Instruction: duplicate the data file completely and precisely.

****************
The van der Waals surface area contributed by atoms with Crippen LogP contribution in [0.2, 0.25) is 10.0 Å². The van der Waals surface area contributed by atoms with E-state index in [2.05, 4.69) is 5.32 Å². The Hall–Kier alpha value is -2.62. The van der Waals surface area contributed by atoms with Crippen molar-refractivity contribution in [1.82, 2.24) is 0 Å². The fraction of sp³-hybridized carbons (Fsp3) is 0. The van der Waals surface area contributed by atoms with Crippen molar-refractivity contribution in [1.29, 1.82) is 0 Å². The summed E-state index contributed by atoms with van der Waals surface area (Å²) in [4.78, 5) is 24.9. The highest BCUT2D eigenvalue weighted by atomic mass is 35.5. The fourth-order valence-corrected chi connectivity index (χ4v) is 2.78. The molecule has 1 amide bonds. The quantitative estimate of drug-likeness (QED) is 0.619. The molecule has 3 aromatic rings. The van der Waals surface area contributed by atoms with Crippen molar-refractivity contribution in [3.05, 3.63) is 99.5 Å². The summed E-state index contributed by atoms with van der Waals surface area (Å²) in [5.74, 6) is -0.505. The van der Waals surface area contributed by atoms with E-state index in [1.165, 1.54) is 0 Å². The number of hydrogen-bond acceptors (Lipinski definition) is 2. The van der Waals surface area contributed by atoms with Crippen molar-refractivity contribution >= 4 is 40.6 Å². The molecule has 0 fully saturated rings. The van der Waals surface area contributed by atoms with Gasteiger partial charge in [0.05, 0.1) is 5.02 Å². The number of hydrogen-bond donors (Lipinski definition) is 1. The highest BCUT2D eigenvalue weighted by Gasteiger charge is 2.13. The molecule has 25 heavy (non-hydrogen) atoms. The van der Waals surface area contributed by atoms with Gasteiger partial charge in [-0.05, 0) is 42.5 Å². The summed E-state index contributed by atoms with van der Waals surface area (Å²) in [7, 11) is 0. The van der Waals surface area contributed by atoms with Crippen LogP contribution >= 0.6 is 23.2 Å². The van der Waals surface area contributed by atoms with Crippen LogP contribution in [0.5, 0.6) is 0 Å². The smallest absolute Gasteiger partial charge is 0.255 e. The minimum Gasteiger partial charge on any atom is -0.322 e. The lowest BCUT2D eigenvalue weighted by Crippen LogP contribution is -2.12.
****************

The van der Waals surface area contributed by atoms with Crippen LogP contribution in [0.2, 0.25) is 10.0 Å². The van der Waals surface area contributed by atoms with E-state index in [2.05, 4.69) is 5.32 Å². The Hall–Kier alpha value is -2.62. The van der Waals surface area contributed by atoms with Crippen molar-refractivity contribution in [1.82, 2.24) is 0 Å². The fraction of sp³-hybridized carbons (Fsp3) is 0. The van der Waals surface area contributed by atoms with Crippen molar-refractivity contribution in [1.29, 1.82) is 0 Å². The summed E-state index contributed by atoms with van der Waals surface area (Å²) in [4.78, 5) is 24.9. The highest BCUT2D eigenvalue weighted by atomic mass is 35.5. The fourth-order valence-corrected chi connectivity index (χ4v) is 2.78. The molecule has 1 amide bonds. The quantitative estimate of drug-likeness (QED) is 0.619. The molecule has 3 aromatic rings. The van der Waals surface area contributed by atoms with Crippen molar-refractivity contribution in [3.05, 3.63) is 99.5 Å². The summed E-state index contributed by atoms with van der Waals surface area (Å²) in [5.74, 6) is -0.505. The van der Waals surface area contributed by atoms with E-state index in [1.165, 1.54) is 0 Å². The number of hydrogen-bond acceptors (Lipinski definition) is 2. The van der Waals surface area contributed by atoms with Crippen molar-refractivity contribution >= 4 is 40.6 Å². The molecule has 0 fully saturated rings. The van der Waals surface area contributed by atoms with Gasteiger partial charge in [0.05, 0.1) is 5.02 Å². The number of hydrogen-bond donors (Lipinski definition) is 1. The highest BCUT2D eigenvalue weighted by Gasteiger charge is 2.13. The molecule has 25 heavy (non-hydrogen) atoms. The van der Waals surface area contributed by atoms with Gasteiger partial charge in [-0.05, 0) is 42.5 Å². The summed E-state index contributed by atoms with van der Waals surface area (Å²) in [7, 11) is 0. The van der Waals surface area contributed by atoms with Crippen LogP contribution >= 0.6 is 23.2 Å². The van der Waals surface area contributed by atoms with Crippen LogP contribution in [0.5, 0.6) is 0 Å². The smallest absolute Gasteiger partial charge is 0.255 e. The minimum Gasteiger partial charge on any atom is -0.322 e. The lowest BCUT2D eigenvalue weighted by Crippen LogP contribution is -2.12.